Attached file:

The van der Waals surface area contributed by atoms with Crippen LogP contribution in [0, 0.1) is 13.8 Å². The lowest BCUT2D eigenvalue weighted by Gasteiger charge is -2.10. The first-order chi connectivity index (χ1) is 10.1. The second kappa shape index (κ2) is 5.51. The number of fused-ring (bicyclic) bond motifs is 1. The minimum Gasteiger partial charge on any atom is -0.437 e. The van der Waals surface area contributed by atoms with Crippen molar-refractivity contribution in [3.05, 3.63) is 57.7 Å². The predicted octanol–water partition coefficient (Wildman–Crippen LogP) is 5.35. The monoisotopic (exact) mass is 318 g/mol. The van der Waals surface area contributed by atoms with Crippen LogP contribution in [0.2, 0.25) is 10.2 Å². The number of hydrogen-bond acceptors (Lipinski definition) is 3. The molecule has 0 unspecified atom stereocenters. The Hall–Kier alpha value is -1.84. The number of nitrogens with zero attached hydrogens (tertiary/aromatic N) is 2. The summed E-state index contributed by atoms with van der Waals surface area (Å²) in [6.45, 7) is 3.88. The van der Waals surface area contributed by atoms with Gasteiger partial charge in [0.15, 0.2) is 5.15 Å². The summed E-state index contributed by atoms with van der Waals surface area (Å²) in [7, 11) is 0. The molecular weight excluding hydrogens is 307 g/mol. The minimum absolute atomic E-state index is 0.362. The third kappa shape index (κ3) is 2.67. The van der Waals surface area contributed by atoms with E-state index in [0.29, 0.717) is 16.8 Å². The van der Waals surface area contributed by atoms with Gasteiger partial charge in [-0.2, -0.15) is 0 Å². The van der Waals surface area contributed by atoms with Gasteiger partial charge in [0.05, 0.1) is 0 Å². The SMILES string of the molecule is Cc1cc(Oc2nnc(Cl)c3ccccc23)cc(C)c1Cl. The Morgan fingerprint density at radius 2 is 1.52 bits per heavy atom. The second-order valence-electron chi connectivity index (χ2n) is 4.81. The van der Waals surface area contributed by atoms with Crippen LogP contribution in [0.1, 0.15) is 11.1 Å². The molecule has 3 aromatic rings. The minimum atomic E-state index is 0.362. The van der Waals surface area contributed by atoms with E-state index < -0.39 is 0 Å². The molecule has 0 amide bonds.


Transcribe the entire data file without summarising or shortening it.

The van der Waals surface area contributed by atoms with Crippen LogP contribution in [0, 0.1) is 13.8 Å². The lowest BCUT2D eigenvalue weighted by Gasteiger charge is -2.10. The first-order chi connectivity index (χ1) is 10.1. The second kappa shape index (κ2) is 5.51. The number of fused-ring (bicyclic) bond motifs is 1. The minimum Gasteiger partial charge on any atom is -0.437 e. The van der Waals surface area contributed by atoms with Crippen molar-refractivity contribution in [3.05, 3.63) is 57.7 Å². The predicted octanol–water partition coefficient (Wildman–Crippen LogP) is 5.35. The monoisotopic (exact) mass is 318 g/mol. The van der Waals surface area contributed by atoms with Crippen LogP contribution in [0.2, 0.25) is 10.2 Å². The number of hydrogen-bond acceptors (Lipinski definition) is 3. The molecule has 0 unspecified atom stereocenters. The Hall–Kier alpha value is -1.84. The number of nitrogens with zero attached hydrogens (tertiary/aromatic N) is 2. The summed E-state index contributed by atoms with van der Waals surface area (Å²) in [6.45, 7) is 3.88. The van der Waals surface area contributed by atoms with Gasteiger partial charge in [0.15, 0.2) is 5.15 Å². The summed E-state index contributed by atoms with van der Waals surface area (Å²) in [7, 11) is 0. The molecular weight excluding hydrogens is 307 g/mol. The minimum absolute atomic E-state index is 0.362. The third kappa shape index (κ3) is 2.67. The van der Waals surface area contributed by atoms with E-state index in [0.29, 0.717) is 16.8 Å². The van der Waals surface area contributed by atoms with Gasteiger partial charge in [-0.2, -0.15) is 0 Å². The van der Waals surface area contributed by atoms with Gasteiger partial charge in [0.05, 0.1) is 0 Å². The SMILES string of the molecule is Cc1cc(Oc2nnc(Cl)c3ccccc23)cc(C)c1Cl. The Morgan fingerprint density at radius 2 is 1.52 bits per heavy atom. The second-order valence-electron chi connectivity index (χ2n) is 4.81. The van der Waals surface area contributed by atoms with Crippen LogP contribution in [0.1, 0.15) is 11.1 Å². The molecule has 3 aromatic rings. The minimum atomic E-state index is 0.362. The van der Waals surface area contributed by atoms with E-state index < -0.39 is 0 Å². The molecule has 0 amide bonds.